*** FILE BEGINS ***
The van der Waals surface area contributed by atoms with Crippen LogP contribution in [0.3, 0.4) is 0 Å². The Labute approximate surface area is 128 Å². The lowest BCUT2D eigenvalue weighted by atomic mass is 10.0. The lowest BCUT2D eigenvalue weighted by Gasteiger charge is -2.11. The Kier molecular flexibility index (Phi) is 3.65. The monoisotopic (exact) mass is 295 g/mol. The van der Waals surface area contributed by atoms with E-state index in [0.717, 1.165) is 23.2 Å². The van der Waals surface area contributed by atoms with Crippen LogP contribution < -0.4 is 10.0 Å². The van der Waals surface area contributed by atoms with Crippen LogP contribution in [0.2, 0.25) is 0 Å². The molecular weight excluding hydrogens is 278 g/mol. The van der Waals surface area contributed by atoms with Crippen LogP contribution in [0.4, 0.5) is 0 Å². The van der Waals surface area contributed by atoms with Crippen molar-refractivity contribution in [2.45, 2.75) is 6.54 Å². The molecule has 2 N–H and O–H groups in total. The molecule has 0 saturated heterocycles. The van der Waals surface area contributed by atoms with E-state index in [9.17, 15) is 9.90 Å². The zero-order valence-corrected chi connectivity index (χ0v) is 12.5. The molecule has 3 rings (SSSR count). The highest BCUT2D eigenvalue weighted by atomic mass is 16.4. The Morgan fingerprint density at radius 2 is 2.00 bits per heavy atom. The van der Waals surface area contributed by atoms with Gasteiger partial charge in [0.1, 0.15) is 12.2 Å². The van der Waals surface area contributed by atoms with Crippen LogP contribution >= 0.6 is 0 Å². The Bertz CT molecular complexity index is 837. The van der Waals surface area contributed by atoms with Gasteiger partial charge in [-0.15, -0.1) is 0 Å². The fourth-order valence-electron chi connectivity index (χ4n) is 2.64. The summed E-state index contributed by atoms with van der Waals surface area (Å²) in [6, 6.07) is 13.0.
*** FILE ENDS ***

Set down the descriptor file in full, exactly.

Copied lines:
The van der Waals surface area contributed by atoms with Crippen LogP contribution in [0.3, 0.4) is 0 Å². The Labute approximate surface area is 128 Å². The lowest BCUT2D eigenvalue weighted by atomic mass is 10.0. The lowest BCUT2D eigenvalue weighted by Gasteiger charge is -2.11. The Kier molecular flexibility index (Phi) is 3.65. The monoisotopic (exact) mass is 295 g/mol. The van der Waals surface area contributed by atoms with E-state index in [0.717, 1.165) is 23.2 Å². The van der Waals surface area contributed by atoms with Crippen LogP contribution < -0.4 is 10.0 Å². The van der Waals surface area contributed by atoms with Crippen LogP contribution in [0.2, 0.25) is 0 Å². The molecular weight excluding hydrogens is 278 g/mol. The van der Waals surface area contributed by atoms with Crippen LogP contribution in [0.4, 0.5) is 0 Å². The van der Waals surface area contributed by atoms with Crippen molar-refractivity contribution in [2.45, 2.75) is 6.54 Å². The molecule has 2 N–H and O–H groups in total. The molecule has 0 saturated heterocycles. The van der Waals surface area contributed by atoms with E-state index in [9.17, 15) is 9.90 Å². The zero-order valence-corrected chi connectivity index (χ0v) is 12.5. The molecule has 3 rings (SSSR count). The highest BCUT2D eigenvalue weighted by atomic mass is 16.4. The Morgan fingerprint density at radius 2 is 2.00 bits per heavy atom. The van der Waals surface area contributed by atoms with Gasteiger partial charge in [0.1, 0.15) is 12.2 Å². The van der Waals surface area contributed by atoms with Crippen LogP contribution >= 0.6 is 0 Å². The Bertz CT molecular complexity index is 837. The van der Waals surface area contributed by atoms with Gasteiger partial charge in [-0.15, -0.1) is 0 Å². The fourth-order valence-electron chi connectivity index (χ4n) is 2.64. The summed E-state index contributed by atoms with van der Waals surface area (Å²) in [6, 6.07) is 13.0.